Slave-built infrastructure continues to generate massive wealth for state economies
By Joshua F.J. Inwood, Associate Professor of Geography Senior Research Associate in the Rock Ethics Institute, Penn State; and Anna Livia Brand, Assistant Professor, University of California, Berkeley
American cities from Atlanta to New York City still use buildings, roads, ports and rail lines built by enslaved people.
The fact that centuries-old relics of slavery still support the economy of the United States suggests that reparations for slavery would need to go beyond government payments to the ancestors of enslaved people to account for profit-generating, slave-built infrastructure.
Debates about compensating Black Americans for slavery began soon after the Civil War, in the 1860s, with promises of “40 acres and a mule.” A national conversation about reparations has reignited in recent decades. The definition of reparations varies, but most advocates envision it as a two-part reckoning that acknowledges the role slavery played in building the country and directs resources to the communities impacted by slavery.
Through our geographic and urban planning scholarship, we document the contemporary infrastructure created by enslaved Black workers. Our study of what we call the “landscape of race” shows how the globally dominant economy of the United States traces directly back to slavery.
Looking again at railroads
While difficult to calculate, scholars estimate that much of the physical infrastructure built before 1860 in the American South was built with enslaved labor. Railways were particularly critical infrastructure.
According to “The American South,” an in-depth history of the region, railroads “offered solutions to the geographic barriers that segmented the South,” including swamps, mountains and rivers. For inland planters needing to get goods to port, trains were “the elemental precondition to better times.”
Our archival research on Montgomery, Alabama, shows that enslaved workers built and maintained the Montgomery Eufaula Railroad. This 81-mile-long railroad, begun in 1859, connected Montgomery to the Central Georgia Line, which served both Alabama’s fertile cotton-growing region – cotton picked by enslaved hands – and the textile mills of Georgia.
The Eufala Railroad also gave Alabama commercial access to the Port of Savannah. Savannah was a key cotton and rice trading port, and slavery was integral to the growth of the city. Today, Savannah’s deep-water port remains one of the busiest container ports in the U.S. Among its top exports: cotton. The Eufala Railroad closed in the 1970s. But the company that funded its construction – Lehman Durr & Co., a prominent Southern cotton brokerage – existed well into the 20th century.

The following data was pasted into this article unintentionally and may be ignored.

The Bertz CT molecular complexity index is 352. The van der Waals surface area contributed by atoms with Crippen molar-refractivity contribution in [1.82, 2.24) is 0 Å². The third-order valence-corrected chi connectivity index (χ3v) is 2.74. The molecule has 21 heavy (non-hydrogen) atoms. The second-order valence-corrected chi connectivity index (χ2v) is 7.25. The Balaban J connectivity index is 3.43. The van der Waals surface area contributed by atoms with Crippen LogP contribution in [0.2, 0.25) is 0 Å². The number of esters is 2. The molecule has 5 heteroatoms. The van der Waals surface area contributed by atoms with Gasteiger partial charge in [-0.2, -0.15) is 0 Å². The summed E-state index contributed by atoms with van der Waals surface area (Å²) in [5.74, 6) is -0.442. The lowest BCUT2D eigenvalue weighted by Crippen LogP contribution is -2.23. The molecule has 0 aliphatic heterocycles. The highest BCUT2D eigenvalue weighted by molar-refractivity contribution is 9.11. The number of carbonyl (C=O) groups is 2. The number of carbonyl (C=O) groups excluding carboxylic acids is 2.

Examining court affidavits and city records located in the Montgomery city archive, we learned the Montgomery Eufaula Railroad Company received US$1.8 million in loans from Lehman Durr & Co. The main backers of Lehman Durr & Co. went on to found Lehman Brothers bank, one of Wall Street’s largest investment banks until it collapsed in 2008, in the U.S. financial crisis.
Slave-built railroads also gave rise to Georgia’s largest city, Atlanta. In the 1830s, Atlanta was the terminus of a rail line that extended into the Midwest. Some of these same rail lines still drive Georgia’s economy. According to a 2013 state report, railways that went through Georgia in 2012 carried over US$198 billion in agricultural products and raw materials needed for U.S. industry and manufacturing.
Savannah, Atlanta and Montgomery all show how, far from being an artifact of history, as some critics of reparations suggest, slavery has a tangible presence in the American economy. And not just in the South. Wall Street, in New York City, is associated with the trading of stocks. But in the 18th century, enslaved people were bought and sold there.
Even after New York closed its slave markets, local businesses sold and shipped cotton grown in the slaveholding South. Geographic research like ours could inform thinking on monetary reparations by helping to calculate the ongoing financial value of slavery.
Like scholarship drawing the connection between slavery and modern mass incarceration, however, our work also suggests that direct payments to individuals cannot truly account for the modern legacy of slavery. It points toward a broader concept of reparations that reflects how slavery is built into the American landscape, still generating wealth.
Such reparations might include government investments in aspects of American life where Black people face disparities. Last year the city council in Asheville, North Carolina, voted for “reparations in the form of community investment.” Priorities could include efforts to increase access to affordable housing and boost minority business ownership. Asheville will also explore strategies to close the racial gap in health care.
It is very difficult, perhaps impossible, to calculate the total contemporary economic impact of slavery. But we see recognizing that enslaved men, women and children built many of the cities, rail lines and ports that fuel the American economy as a necessary part of any such accounting.
Jое Sоhm and the Library of Congress